This is ultimately the central message of our faith and the slogan for the coming festive season is, (Slide) ‘At the heart of Christmas’. At the heart of Christmas is the vulnerability of the child in the manger who enables each of us to overcome the fragility and insecurity of the past 2 years. I trust/ hope/pray that we will, and I want to invite all of you to join me in praying for our community, our relationships, our vision, and our resources this Advent. A daily prayer scripture sheet has been produced and there is an open invitation to join in a day of prayer this coming Saturday.

A particular focus of this prayer time will be our resources both people and finances. John is going to present some more detail about our financial position…. Insert…..

Advent Sunday is the start of a new liturgical year let us take this opportunity for a new beginning at Christ Church. Let us make a commitment or resolution to deal with one another kindly and lovingly remembering that many people are walking with emotional limps. We need to pull together in thanksgiving that we have made it through an incredibly difficult period of history. There has not been one week when nothing was offered either online or physically as worship or discipleship. We have also done some amazing new things too as Covid 19 has challenged us to think outside the box. There has been so much creativity. So much to be thankful for and I am personally grateful to have spent this this time here with you my church family.

Recently I asked members of the PCC to draw for me the type of church they wanted to belong to, and it was not far off this diagram from the Church of England which illustrates this new strategy.

Many drew crosses - for Jesus should be at the centre of everything. A church that is Jesus Christ centred and shaped. For us the clue’s in the name as I said at the beginning, Christ’s Church. There was also a wheel, and this diagram does have an energy or dynamism to it. There was a star, a key feature of the story we are looking forward to celebrating in a few weeks’ time, which led people to Jesus, thus community and reaching out were key themes. Trees and food also featured as we described a church that is connected to the world around it and connected to one another the people that belong to it. Ultimately, we want a stripped back version of what we already have - Simpler; we want to make the most of our community networks and partnerships appreciating we don’t work in isolation - Humbler; and finally, we want to take down any barriers to inclusion, seeking new ways of sharing the Gospel - Bolder. This is our vision will you help us to achieve it?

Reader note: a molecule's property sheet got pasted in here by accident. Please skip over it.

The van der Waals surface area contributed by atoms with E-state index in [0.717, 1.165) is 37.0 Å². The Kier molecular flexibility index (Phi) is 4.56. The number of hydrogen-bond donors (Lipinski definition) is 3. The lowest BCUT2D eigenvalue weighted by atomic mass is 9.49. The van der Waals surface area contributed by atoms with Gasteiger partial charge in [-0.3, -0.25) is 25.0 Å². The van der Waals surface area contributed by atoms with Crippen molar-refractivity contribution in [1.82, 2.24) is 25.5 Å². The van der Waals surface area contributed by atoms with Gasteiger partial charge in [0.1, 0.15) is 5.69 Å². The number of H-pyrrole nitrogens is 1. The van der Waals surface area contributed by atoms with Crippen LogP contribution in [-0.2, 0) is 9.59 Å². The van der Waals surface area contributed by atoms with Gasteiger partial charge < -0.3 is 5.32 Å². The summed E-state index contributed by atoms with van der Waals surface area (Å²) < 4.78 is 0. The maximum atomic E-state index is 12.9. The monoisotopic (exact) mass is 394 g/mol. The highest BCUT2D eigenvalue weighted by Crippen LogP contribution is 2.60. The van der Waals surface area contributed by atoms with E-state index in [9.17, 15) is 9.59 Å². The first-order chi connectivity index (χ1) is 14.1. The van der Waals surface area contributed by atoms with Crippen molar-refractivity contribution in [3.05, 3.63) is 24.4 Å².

You can see our 3 key ministry stands are still there represented by the primary colours in our logo, Spirituality, Discipleship, Outreach and how they continue to interlock with living well with God, others and us. However, we have identified 3 key priorities as well as adding the 3 strategic values of the C of E. Our response to the environmental crisis is of prime importance as we seek to be more sustainable in our resources. Wanting to go deeper in faith and increasing the engagement of all members is going to increase confidence the 3rd area, Evangelism as we seek to grow the Kingdom of God in the little patch that has been entrusted to us, CCEC.

The days are coming declares the Lord, ‘when I will fulfil my gracious promises’. (Jer 33:14)

I want to see this fulfilled. This is what gets me out of bed in the morning, and I have the HOPE that we sang about as we lit our first Advent candle. 2022 is the 70th anniversary of the reign of our monarch Queen Elizabeth II. It will be a year of celebration or jubilee. Jubilee means the release from debt. We would like to get Christ Church back on a more equal footing in terms of our finances so that the living church pays for the living ministry. We would like to see new people coming to faith through Alpha or other discipleship and outreach initiatives. We want to see our current congregation not just surviving but thriving enjoying a variety of social opportunities. Let us pray that 2022 will be the reset button for our community as we continue to live well with God, one another, and ourselves.

The days are coming declares the Lord, ‘when I will fulfil my gracious promises’ Amen.